We also call for an end to McCarthy-like threats of criminalprosecution against our colleagues based on innuendo and guiltby association, the harassment of scientists by politiciansseeking distractions to avoid taking action, and the outrightlies being spread about them. Society has two choices: We canignore the science and hide our heads in the sand and hope weare lucky, or we can act in the public interest to reduce thethreat of global climate change quickly and substantively. Thegood news is that smart and effective actions are possible.But delay must not be an option.

P. H. Gleick, R. M. Adams, R. M. Amasino, E. Anders, D. J. Anderson, W. W. Anderson, L. E. Anselin,M. K. Arroyo, B. Asfaw, F. J. Ayala, A. Bax, A. J. Bebbington, G. Bell, M. V. L. Bennett, J. L. Bennetzen,M. R. Berenbaum, O. B. Berlin, P. J. Bjorkman, E. Blackburn, J. E. Blamont, M. R. Botchan, J. S. Boyer,E. A. Boyle, D. Branton, S. P. Briggs, W. R. Briggs, W. J. Brill, R. J. Britten, W. S. Broecker, J. H. Brown,P. O. Brown, A. T. Brunger, J. Cairns, Jr., D. E. Canfield, S. R. Carpenter, J. C. Carrington,A. R. Cashmore, J. C. Castilla, A. Cazenave, F. S. Chapin, III, A. J. Ciechanover, D. E. Clapham,W. C. Clark, R. N. Clayton, M. D. Coe, E. M. Conwell, E. B. Cowling, R. M Cowling, C. S. Cox,R. B. Croteau, D. M. Crothers, P. J. Crutzen, G. C. Daily, G. B. Dalrymple, J. L. Dangl, S. A. Darst,D. R. Davies, M. B. Davis, P. V. de Camilli, C. Dean, R. S. Defries, J. Deisenhofer, D. P. Delmer,E. F. Delong, D. J. Derosier, T. O. Diener, R. Dirzo, J. E. Dixon, M. J. Donoghue, R. F. Doolittle, T. Dunne,P. R. Ehrlich, S. N. Eisenstadt, T. Eisner, K. A. Emanuel, S. W. Englander, W. G. Ernst, P. G. Falkowski,G. Feher, J. A. Ferejohn, A. Fersht, E. H. Fischer, R. Fischer, K. V. Flannery, J. Frank, P. A. Frey,I. Fridovich, C. Frieden, D. J. Futuyma, W. R. Gardner, C. J. R. Garrett, W. Gilbert, R. B. Goldberg,W. H. Goodenough, C. S. Goodman, M. Goodman, P. Greengard, S. Hake, G. Hammel, S. Hanson,S. C. Harrison, S. R. Hart, D. L. Hartl, R. Haselkorn, K. Hawkes, J. M. Hayes, B. Hille, T. Hökfelt,J. S. House, M. Hout, D. M. Hunten, I. A. Izquierdo, A. T. Jagendorf, D. H. Janzen, R. Jeanloz,C. S. Jencks, W. A. Jury, H. R. Kaback, T. Kailath, P. Kay, S. A. Kay, D. Kennedy, A. Kerr, R. C. Kessler,G. S. Khush, S. W. Kieffer, P. V. Kirch, K. Kirk, M. G. Kivelson, J. P. Klinman, A. Klug, L. Knopoff,H. Kornberg, J. E. Kutzbach, J. C. Lagarias, K. Lambeck, A. Landy, C. H. Langmuir, B. A. Larkins,X. T. Le Pichon, R. E. Lenski, E. B. Leopold, S. A. Levin, M. Levitt, G. E. Likens, J. Lippincott-Schwartz,L. Lorand, C. O. Lovejoy, M. Lynch, A. L. Mabogunje, T. F. Malone, S. Manabe, J. Marcus, D. S. Massey,J. C. McWilliams, E. Medina, H. J. Melosh, D. J. Meltzer, C. D. Michener, E. L. Miles, H. A. Mooney,P. B. Moore, F. M. M. Morel, E. S. Mosley-Thompson, B. Moss, W. H. Munk, N. Myers, G. B. Nair,J. Nathans, E. W. Nester, R. A. Nicoll, R. P. Novick, J. F. O’Connell, P. E. Olsen, N. D. Opdyke, G. F. Oster,E. Ostrom, N. R. Pace, R. T. Paine, R. D. Palmiter, J. Pedlosky, G. A. Petsko, G. H. Pettengill,S. G. Philander, D. R. Piperno, T. D. Pollard, P. B. Price, Jr., P. A. Reichard, B. F. Reskin, R. E. Ricklefs,R. L. Rivest, J. D. Roberts, A. K. Romney, M. G. Rossmann, D. W. Russell, W. J. Rutter, J. A. Sabloff,R. Z. Sagdeev, M. D. Sahlins, A. Salmond, J. R. Sanes, R. Schekman, J. Schellnhuber, D. W. Schindler,J. Schmitt, S. H. Schneider, V. L. Schramm, R. R. Sederoff, C. J. Shatz, F. Sherman, R. L. Sidman, K. Sieh,E. L. Simons, B. H. Singer, M. F. Singer, B. Skyrms, N. H. Sleep, B. D. Smith, S. H. Snyder, R. R. Sokal,C. S. Spencer, T. A. Steitz, K. B. Strier, T. C. Südhof, S. S. Taylor, J. Terborgh, D. H. Thomas,L. G. Thompson, R. T. Tjian, M. G. Turner, S. Uyeda, J. W. Valentine, J. S. Valentine, J. L. van Etten,K. E. van Holde, M. Vaughan, S. Verba, P. H. von Hippel, D. B. Wake, A. Walker, J. E. Walker,E. B. Watson, P. J. Watson, D. Weigel, S. R. Wessler, M. J. West-Eberhard, T. D. White, W. J. Wilson,R. V. Wolfenden, J. A. Wood, G. M. Woodwell, H. E. Wright, Jr., C. Wu, C. Wunsch, M. L. Zoback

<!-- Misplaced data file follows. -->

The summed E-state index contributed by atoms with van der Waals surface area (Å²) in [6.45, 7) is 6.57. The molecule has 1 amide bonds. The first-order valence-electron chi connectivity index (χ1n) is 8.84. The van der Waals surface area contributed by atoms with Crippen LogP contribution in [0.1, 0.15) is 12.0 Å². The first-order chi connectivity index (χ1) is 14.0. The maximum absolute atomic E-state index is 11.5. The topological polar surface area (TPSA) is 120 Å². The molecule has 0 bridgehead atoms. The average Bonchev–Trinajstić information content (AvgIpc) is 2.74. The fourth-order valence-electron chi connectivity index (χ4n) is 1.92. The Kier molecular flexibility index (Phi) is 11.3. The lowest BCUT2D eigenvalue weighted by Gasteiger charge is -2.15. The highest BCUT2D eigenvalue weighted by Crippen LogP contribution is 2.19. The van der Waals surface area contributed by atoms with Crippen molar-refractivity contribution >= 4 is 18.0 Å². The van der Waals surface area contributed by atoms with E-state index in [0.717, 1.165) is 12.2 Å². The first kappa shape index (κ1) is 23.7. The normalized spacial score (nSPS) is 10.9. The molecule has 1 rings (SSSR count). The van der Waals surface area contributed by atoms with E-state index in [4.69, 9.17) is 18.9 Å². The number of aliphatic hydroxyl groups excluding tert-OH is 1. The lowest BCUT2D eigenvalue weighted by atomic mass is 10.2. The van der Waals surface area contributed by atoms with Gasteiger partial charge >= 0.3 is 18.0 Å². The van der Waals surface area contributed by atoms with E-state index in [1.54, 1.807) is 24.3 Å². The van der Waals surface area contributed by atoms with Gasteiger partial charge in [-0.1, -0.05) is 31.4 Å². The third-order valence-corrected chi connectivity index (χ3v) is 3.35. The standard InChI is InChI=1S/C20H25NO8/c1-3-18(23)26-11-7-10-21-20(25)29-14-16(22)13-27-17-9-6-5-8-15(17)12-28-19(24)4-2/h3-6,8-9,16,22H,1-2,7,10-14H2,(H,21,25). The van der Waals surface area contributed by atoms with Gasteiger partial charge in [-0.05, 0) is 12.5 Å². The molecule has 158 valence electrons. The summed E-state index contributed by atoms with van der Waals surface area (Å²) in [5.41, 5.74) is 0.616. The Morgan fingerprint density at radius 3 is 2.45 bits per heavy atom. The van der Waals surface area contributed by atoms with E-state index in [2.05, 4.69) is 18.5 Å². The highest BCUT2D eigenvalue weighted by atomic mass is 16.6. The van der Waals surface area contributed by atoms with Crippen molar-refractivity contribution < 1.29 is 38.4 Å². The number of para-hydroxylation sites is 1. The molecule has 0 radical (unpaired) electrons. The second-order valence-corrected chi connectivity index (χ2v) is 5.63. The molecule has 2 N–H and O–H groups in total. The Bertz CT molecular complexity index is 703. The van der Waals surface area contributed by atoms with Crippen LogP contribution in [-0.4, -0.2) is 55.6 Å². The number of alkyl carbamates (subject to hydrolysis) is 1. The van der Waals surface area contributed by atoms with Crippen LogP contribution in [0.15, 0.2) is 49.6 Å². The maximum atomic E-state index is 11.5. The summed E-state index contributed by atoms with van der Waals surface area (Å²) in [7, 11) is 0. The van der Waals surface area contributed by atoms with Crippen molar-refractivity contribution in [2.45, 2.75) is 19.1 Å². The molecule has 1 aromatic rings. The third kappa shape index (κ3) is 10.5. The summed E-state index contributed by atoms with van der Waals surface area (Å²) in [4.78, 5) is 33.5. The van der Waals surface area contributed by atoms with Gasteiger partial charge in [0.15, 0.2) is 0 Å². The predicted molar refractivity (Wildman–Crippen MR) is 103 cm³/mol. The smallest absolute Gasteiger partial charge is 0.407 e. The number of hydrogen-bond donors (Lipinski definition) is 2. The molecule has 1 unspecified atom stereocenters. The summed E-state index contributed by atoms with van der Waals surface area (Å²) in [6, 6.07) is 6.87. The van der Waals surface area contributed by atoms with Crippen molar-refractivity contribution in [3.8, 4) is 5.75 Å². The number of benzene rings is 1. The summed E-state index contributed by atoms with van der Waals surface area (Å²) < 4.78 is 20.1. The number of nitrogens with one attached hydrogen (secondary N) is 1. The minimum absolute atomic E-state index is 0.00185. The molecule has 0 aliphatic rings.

It’s incredibly dismaying to see that phrases such as “Mike’s Nature Trick” are still being passed around by members of special interest groups to confuse the public and generate unnecessary, unproductive controversy and ‘debate’ amongst people who, frankly, don’t have a clue. It seems awfully hard to convince people of the accuracy of the scientific consensus, and very easy to generate dissent predicated on ignorance and apathy. As such, I ask you, my fellow Leaguers, not to forget all of the news organisations who unethically stoked the flames of distraction last November, and continue to piss in the well of knowledge at the probable expense of future generations. Remember how they lied, and be sure to use this as an example if your future opponents ever attempt to cite them as credible scientific resources. In the battle for public ideas, those past records of dishonesty will, I hope, remind the public to listen to the scientists when it comes to scientific matters, and not Bill O’Reilly.

The other paper I picked up was the Independent, wherein I found a heated, but utterly worthwhile opinion piece by Johann Hari on the subject. He’s known for having a short fuse when it comes to climate change denial, and I’m sure many denialists love to paint him petulant, but he makes a good point and makes it well. I certainly recommend reading it.

Deniers – apologise for Climategate.